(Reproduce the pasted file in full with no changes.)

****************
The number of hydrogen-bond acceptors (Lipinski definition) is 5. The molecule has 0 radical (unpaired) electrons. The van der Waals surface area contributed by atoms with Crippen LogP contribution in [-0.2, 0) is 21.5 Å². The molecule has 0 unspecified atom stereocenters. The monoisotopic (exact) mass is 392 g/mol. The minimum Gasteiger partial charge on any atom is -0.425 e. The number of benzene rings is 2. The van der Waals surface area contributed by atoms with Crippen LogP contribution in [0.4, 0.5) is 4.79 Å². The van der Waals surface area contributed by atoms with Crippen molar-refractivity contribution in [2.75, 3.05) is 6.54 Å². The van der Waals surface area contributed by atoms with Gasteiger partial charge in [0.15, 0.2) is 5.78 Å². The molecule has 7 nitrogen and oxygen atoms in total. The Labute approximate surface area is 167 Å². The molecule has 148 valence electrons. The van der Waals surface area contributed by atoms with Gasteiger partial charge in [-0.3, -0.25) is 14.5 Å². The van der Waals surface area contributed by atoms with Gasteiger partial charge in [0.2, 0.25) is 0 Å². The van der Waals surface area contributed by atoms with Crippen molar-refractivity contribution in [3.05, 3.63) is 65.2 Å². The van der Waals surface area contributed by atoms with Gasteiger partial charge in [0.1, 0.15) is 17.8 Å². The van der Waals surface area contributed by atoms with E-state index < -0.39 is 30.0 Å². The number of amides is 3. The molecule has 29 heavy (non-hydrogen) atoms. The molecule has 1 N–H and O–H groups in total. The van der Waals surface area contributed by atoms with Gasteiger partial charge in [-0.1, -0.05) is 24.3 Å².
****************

The number of hydrogen-bond acceptors (Lipinski definition) is 5. The molecule has 0 radical (unpaired) electrons. The van der Waals surface area contributed by atoms with Crippen LogP contribution in [-0.2, 0) is 21.5 Å². The molecule has 0 unspecified atom stereocenters. The monoisotopic (exact) mass is 392 g/mol. The minimum Gasteiger partial charge on any atom is -0.425 e. The number of benzene rings is 2. The van der Waals surface area contributed by atoms with Crippen LogP contribution in [0.4, 0.5) is 4.79 Å². The van der Waals surface area contributed by atoms with Crippen molar-refractivity contribution in [2.75, 3.05) is 6.54 Å². The van der Waals surface area contributed by atoms with Gasteiger partial charge in [0.15, 0.2) is 5.78 Å². The molecule has 7 nitrogen and oxygen atoms in total. The Labute approximate surface area is 167 Å². The molecule has 148 valence electrons. The van der Waals surface area contributed by atoms with Gasteiger partial charge in [-0.3, -0.25) is 14.5 Å². The van der Waals surface area contributed by atoms with Gasteiger partial charge in [0.2, 0.25) is 0 Å². The van der Waals surface area contributed by atoms with Crippen molar-refractivity contribution in [3.05, 3.63) is 65.2 Å². The van der Waals surface area contributed by atoms with Gasteiger partial charge in [0.1, 0.15) is 17.8 Å². The van der Waals surface area contributed by atoms with E-state index < -0.39 is 30.0 Å². The number of amides is 3. The molecule has 29 heavy (non-hydrogen) atoms. The molecule has 1 N–H and O–H groups in total. The van der Waals surface area contributed by atoms with Gasteiger partial charge in [-0.1, -0.05) is 24.3 Å².